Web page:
Someone’s Listening (Graydon House 2020) is the story of Dr. Faith Finley, who wakes up in the hospital after a car accident to discover that her husband Liam has vanished. Liam had too much to drink at the book launch for her second book, so Faith was driving the car when they had a head on collision with a truck. Detective John Sterling tells Faith there was no evidence of anyone else in the car. As Faith is recovering from her injuries she learns that Liam withdrew $6,000 the day before the book launch and that the police believe he left of his own will. Liam’s passport is missing, and his credit card was used near O’Hare International Airport the day following the accident. Despite some recent problems, the couple had a happy marriage. Liam was a popular food critic, traveling around the world to review restaurants. A successful clinical psychologist specializing in domestic abuse, Faith wrote a bestseller — Starting Over: Life After Abuse — and hosted a weekly advice spot on talk radio called Someone’s Listening. Seven months after the accident Faith is still unable to cope with her grief and devastating feelings of betrayal. She usually has the willpower to wait until noon to begin drinking, but not to stop once she has started. One morning she decides she can no longer live surrounded by the memories in their house in the suburbs and returns to live in their Chicago condo. There she discovers something that changes everything — Liam’s missing passport with a note reading “Renew before Santiago,” the destination of their next trip. Energized by the hope that Liam didn’t desert her, Faith renews her attempts to crack his computer password, searching for clues on the laptop she never told the police about. Annonymous notes left in her mailbox and under her door consisting of quotes from her own books about escaping abusers cause Faith to suspect she is being stalked herself, but she refuses to succumb to panic and fights to hold on to her sanity. This character-driven debut psychological thriller is well-plotted and compelling.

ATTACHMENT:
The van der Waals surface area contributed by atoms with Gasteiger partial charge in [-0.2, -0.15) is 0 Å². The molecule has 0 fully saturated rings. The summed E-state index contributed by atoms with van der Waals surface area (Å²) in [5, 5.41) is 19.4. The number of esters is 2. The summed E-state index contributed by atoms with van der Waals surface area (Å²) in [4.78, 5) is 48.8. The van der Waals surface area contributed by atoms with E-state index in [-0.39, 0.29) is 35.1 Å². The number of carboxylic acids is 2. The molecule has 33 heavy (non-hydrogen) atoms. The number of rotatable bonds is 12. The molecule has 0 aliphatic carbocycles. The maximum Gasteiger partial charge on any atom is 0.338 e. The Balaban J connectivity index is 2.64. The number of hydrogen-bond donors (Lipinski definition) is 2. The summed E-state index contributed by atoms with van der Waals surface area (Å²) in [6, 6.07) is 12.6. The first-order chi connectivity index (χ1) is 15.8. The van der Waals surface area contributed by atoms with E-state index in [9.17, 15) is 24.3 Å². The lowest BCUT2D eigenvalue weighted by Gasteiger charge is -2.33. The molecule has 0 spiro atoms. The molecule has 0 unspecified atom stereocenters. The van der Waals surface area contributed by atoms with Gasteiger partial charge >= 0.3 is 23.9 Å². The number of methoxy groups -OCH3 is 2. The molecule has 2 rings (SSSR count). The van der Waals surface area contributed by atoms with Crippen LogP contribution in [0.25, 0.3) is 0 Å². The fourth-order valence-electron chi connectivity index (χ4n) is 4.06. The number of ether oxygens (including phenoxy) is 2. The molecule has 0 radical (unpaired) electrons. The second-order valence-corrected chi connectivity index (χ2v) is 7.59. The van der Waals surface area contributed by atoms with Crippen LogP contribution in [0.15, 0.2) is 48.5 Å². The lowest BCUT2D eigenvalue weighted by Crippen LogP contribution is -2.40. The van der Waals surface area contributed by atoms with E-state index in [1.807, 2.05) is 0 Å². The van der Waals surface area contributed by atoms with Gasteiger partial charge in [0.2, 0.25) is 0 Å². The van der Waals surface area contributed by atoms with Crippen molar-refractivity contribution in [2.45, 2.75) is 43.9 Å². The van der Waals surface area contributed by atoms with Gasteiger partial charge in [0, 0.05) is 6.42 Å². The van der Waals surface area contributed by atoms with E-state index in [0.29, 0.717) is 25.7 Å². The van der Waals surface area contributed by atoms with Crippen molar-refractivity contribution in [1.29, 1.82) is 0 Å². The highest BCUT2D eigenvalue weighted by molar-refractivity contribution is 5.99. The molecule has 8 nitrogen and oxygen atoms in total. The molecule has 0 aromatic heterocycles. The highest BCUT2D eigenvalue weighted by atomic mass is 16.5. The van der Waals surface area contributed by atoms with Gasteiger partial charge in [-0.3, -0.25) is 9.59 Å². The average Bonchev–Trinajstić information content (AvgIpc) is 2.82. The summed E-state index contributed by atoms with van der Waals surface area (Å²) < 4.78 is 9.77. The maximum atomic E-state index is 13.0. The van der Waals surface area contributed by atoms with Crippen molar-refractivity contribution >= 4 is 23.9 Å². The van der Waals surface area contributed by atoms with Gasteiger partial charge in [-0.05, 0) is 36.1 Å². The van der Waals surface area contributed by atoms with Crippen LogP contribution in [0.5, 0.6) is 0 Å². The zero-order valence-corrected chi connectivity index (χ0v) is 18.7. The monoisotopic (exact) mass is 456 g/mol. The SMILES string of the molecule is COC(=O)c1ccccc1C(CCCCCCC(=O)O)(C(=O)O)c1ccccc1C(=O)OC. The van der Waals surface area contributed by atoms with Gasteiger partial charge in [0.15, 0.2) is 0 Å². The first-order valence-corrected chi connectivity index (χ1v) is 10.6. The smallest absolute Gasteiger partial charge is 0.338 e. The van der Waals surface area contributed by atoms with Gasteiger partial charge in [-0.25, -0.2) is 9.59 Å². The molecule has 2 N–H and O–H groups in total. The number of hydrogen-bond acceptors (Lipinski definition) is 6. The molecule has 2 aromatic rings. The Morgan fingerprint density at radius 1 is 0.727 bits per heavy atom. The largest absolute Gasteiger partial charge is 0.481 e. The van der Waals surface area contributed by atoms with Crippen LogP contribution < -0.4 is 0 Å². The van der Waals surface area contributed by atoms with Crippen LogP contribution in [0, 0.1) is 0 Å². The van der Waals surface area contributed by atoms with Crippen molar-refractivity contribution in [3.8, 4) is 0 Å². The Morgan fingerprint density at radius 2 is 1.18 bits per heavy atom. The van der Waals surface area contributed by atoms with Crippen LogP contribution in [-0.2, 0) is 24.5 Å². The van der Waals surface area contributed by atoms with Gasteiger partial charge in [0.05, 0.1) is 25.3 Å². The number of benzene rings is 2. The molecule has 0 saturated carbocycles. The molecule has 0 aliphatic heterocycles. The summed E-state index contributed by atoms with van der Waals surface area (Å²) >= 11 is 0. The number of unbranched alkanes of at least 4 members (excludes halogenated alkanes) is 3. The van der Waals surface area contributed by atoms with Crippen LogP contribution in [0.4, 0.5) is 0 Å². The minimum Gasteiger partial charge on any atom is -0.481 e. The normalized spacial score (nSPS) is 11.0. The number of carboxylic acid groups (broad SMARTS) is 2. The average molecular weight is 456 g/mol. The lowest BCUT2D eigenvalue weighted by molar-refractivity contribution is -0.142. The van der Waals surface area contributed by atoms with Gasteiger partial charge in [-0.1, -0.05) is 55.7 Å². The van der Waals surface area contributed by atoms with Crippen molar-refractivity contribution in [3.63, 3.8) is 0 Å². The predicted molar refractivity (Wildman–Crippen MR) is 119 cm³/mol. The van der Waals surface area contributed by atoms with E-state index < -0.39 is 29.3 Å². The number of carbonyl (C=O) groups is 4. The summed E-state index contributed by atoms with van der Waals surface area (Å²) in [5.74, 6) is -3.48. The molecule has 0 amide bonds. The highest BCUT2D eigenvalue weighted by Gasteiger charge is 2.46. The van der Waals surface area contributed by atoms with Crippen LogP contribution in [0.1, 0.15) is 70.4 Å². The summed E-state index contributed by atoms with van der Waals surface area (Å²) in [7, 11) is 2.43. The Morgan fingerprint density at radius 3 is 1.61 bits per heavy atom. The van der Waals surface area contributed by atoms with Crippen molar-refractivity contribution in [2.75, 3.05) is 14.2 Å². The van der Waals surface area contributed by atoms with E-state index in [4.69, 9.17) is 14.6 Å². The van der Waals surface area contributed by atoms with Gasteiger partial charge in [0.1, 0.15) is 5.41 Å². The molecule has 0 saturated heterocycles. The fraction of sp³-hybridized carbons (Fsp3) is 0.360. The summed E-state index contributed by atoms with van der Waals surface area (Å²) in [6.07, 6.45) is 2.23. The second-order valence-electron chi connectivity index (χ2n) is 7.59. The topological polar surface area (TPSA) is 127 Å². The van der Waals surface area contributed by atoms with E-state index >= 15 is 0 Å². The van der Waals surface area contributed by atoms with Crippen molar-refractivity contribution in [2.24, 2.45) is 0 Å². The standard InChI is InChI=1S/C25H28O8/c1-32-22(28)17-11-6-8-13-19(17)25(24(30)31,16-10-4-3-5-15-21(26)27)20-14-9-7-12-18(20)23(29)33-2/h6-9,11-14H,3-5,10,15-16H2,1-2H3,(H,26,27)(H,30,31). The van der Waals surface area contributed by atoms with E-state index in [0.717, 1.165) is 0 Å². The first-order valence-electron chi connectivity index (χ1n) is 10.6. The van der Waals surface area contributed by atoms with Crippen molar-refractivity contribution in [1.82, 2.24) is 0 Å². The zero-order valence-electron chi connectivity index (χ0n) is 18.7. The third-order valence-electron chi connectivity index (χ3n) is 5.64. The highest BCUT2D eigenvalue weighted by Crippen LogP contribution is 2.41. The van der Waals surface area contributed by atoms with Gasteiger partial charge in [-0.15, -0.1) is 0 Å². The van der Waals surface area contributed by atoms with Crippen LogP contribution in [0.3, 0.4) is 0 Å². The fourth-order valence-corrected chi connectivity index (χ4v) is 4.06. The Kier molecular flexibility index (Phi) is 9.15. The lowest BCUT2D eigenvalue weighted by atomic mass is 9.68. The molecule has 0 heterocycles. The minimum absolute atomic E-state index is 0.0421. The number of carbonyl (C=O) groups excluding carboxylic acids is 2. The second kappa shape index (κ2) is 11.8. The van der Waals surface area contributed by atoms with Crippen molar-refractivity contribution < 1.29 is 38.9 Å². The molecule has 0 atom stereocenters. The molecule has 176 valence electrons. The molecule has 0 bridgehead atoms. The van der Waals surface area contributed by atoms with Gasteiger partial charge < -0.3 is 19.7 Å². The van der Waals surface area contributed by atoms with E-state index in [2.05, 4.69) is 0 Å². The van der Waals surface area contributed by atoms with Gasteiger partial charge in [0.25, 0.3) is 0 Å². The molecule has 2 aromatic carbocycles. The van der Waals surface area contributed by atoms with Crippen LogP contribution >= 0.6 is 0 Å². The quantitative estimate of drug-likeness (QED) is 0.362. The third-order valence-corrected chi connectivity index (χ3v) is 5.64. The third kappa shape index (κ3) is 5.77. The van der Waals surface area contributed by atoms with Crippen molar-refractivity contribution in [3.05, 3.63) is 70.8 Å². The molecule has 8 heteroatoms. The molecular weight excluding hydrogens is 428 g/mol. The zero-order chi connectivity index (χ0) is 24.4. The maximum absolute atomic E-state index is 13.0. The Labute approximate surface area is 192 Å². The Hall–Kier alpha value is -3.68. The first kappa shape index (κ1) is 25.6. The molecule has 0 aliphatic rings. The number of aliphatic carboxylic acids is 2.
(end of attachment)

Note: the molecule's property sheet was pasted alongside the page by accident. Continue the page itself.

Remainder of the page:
Once You Go this FarKristen Lepionka